Does any of this make you wonder how a Microsoft owned-and-operated "news" service might handle a story headlined something like, "U.S. District Court Hammers Microsoft For Anti-trust Violations"?
Well, Microsoft is ahead of you; Miller says such dicey questions were hashed out by top level executives. The company, Miller told Interactive Week, has realized it will "bite the bullet" when confronted with the natural corporate tendency to censor unflattering news.
As proof of the company's supposedly unflinching support for traditional journalistic practices, Miller said the company had even "joked" about creating a "Microsoft sucks" column. (And yet, he just said that the company wouldn't be creating content... he didn't explain that one.)
Without a solid allegiance to rigorous journalistic practices, Microsoft will get crucified in the press and public. "We realized that if you try to control the content, you'll have an even bigger problem," Miller told Interactive Week.
Though Microsoft now acknowledges the development of a news service, it was just last October that Chairman Bill Gates stood before an editors' conference and proclaimed that he wouldn't be hiring reporters or editors to work as part of the Microsoft network, according to Ralph Frattura, an executive editor for features and electronic media for the Sacramento Bee, who attended the conference and took part in the racuous on-line debate that raged over the weekend on the NIT list.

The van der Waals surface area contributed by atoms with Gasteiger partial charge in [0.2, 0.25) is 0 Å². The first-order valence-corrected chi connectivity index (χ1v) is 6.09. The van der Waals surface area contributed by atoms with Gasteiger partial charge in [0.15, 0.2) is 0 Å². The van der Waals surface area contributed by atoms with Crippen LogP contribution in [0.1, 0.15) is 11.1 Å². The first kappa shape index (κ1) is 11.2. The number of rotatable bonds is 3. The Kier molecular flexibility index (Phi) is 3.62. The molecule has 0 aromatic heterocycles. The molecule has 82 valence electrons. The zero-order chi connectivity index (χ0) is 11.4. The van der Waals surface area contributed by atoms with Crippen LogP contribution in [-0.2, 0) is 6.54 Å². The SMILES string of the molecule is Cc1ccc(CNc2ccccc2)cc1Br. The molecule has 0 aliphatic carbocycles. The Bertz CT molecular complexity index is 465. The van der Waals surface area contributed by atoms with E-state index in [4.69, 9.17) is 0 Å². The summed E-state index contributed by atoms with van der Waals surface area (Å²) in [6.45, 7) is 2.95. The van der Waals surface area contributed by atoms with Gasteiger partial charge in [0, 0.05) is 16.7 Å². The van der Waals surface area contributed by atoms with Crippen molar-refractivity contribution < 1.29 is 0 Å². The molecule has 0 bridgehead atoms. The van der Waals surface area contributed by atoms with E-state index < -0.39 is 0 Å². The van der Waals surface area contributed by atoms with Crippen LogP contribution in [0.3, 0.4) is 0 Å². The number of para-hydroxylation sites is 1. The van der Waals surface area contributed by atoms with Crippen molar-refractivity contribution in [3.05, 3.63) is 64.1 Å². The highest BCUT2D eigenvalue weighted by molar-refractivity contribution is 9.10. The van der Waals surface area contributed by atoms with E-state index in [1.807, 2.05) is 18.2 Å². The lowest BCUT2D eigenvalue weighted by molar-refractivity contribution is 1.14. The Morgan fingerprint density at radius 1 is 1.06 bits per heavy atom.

What had been a trickle of debate and message traffic on the NIT list, turned into a torrent with every message Microsoft reporter Callan posted.
At one point Callan was asked: "Have you ever been asked to forward messages you see here to Microsoft executives? Do you have plans to do so now or in the future?
To this query, Callan replied: "As for forwarding messages up the corporate ladder, I think it's always good practice to treat public news groups as just that: public."
Hello?! The NIT list journalists lit up the Ether with glowing phosphor streaming from their keyboards. The NIT list, the consensus view held, was indeed a "private" list, despite the fact that messages were posted in the open.
To become a member of NIT falls somewhere on the difficulty scale between decyphering the Cap'n Crunch Secret Decoder ring and learning the Kaptan Kangaroo friendship handshake. Okay... it's a little tougher than the handshake, I lied.
But the list's privacy and "safety" factor is jealously guarded by its members. Most joined to trade candid and frank comments about the beats they covered (almost exclusively technology oriented) and various companies they were chasing down for this story or that. To suddenly have infused this journalistic safe harbor with what at first appeared to be nothing more than a Microsoft shill was, well, unsettling to say the least.
And not all members of the list were vocal dissenters. The cooler heads among them (no typo, you read that correctly) lobbied for giving Callan a chance to prove himself (or give him enough rope to hang himself, as the case may be).
As of Monday, Callan hadn't responded to several pointed questions posed by members of the list; he disappeared as quick as he appeared. Messages left in voice mail weren't returned... and the list is waiting...